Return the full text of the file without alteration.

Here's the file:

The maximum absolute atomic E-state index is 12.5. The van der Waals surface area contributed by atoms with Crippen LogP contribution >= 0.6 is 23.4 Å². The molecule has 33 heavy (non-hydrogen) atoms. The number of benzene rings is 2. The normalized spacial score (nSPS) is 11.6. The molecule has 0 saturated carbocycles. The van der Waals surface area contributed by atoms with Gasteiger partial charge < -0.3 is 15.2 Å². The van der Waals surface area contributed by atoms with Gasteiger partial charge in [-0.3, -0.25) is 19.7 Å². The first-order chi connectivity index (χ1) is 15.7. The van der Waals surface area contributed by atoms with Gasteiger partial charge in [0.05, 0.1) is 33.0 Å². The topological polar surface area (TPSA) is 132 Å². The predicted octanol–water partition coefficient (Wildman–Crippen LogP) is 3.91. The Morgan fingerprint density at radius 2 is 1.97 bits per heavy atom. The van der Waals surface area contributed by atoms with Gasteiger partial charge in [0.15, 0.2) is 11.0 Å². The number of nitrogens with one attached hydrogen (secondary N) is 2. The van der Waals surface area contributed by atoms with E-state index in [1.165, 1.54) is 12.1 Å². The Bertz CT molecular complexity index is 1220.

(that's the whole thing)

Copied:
The maximum absolute atomic E-state index is 12.5. The van der Waals surface area contributed by atoms with Crippen LogP contribution >= 0.6 is 23.4 Å². The molecule has 33 heavy (non-hydrogen) atoms. The number of benzene rings is 2. The normalized spacial score (nSPS) is 11.6. The molecule has 0 saturated carbocycles. The van der Waals surface area contributed by atoms with Gasteiger partial charge < -0.3 is 15.2 Å². The van der Waals surface area contributed by atoms with Gasteiger partial charge in [-0.3, -0.25) is 19.7 Å². The first-order chi connectivity index (χ1) is 15.7. The van der Waals surface area contributed by atoms with Gasteiger partial charge in [0.05, 0.1) is 33.0 Å². The topological polar surface area (TPSA) is 132 Å². The predicted octanol–water partition coefficient (Wildman–Crippen LogP) is 3.91. The Morgan fingerprint density at radius 2 is 1.97 bits per heavy atom. The van der Waals surface area contributed by atoms with Gasteiger partial charge in [0.15, 0.2) is 11.0 Å². The number of nitrogens with one attached hydrogen (secondary N) is 2. The van der Waals surface area contributed by atoms with E-state index in [1.165, 1.54) is 12.1 Å². The Bertz CT molecular complexity index is 1220.